The most frequently expressed barriers to implementing student-centered practices had some overlaps with those expressed in the external evaluation surveys: Time constraints and not enough collaboration with colleagues in developing new materials, classroom layouts not conducive to group work, and student resistance to active learning strategies were the most frequently cited. For example, Peter said in an exit interview, “The only thing that hindered these changes was the additional time and effort needed to make these changes.” In response to a question about whether her PLC should have met more frequently, Celeste said, “We were supposed to kind of rotate jobs in the PLC… It just seemed like the group that I was in, no one really wanted to take the time to make it happen.” Travis, when he was at RU, listed some logistical barriers as well as lack of time: “I have found that there is a limit to the degree of changes that can be done, given the facilities, the time and our level of support. I feel there needs to be more assistant support and there is a limit to what you can do in those classrooms.” Later in the program and after taking a position at CC1, he noted group dynamics as the most important barrier: “I think the group dynamic is always an issue. Some students don’t want to be in a group, and you can see some groups click and some groups don’t…”.
RQ3: intersections between instructors’ instructional practices and students’ perceptions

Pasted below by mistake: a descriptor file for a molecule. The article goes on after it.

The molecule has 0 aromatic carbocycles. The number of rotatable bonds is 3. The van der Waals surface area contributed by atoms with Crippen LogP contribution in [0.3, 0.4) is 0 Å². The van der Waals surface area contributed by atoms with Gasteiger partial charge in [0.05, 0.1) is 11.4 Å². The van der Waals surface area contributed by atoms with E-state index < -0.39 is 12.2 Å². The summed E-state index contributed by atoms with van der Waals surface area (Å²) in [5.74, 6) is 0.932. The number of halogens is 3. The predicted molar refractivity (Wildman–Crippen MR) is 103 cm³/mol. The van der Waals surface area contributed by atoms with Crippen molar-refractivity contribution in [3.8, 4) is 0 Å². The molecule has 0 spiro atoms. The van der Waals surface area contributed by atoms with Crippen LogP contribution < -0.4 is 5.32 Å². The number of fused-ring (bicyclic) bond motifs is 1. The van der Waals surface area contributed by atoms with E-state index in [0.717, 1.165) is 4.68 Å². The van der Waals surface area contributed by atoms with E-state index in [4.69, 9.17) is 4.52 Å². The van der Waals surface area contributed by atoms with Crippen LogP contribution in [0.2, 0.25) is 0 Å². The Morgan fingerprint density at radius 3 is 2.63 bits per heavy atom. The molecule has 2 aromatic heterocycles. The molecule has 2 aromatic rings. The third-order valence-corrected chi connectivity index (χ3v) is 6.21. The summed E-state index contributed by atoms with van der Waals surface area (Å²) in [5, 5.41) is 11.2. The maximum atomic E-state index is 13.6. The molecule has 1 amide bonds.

Research question 3 asks, “How did instructors’ implementation of student-centered practices intersect with students’ perceptions?” To address this question, we examined responses to student perception questionnaires.
Student perceptions questionnaire
To investigate how students viewed the strategies their instructors were implementing, we collected student satisfaction data at the end of most of the case study subjects’ courses using student perceptions questionnaire. The most frequent course features identified during the first-level coding (what?) process were course organization, examples, lecture, homework, slides, and tutorials. When these features were examined for reasons why they played an important role in the students’ learning (either positive or negative), five second-level (why?) codes were identified: (1) Practice: practicing and applying concepts and skills; (2) Preparation: preparing for exams or homework, reviewing material; (3) Pace: rate at which material was covered, time allotted for tests and assignments; (4) Coherence: organization/flow of content, alignment between content presented and exams/assignments; and (5) Engagement: student connection with the course content, peers, and/or the instructor during class.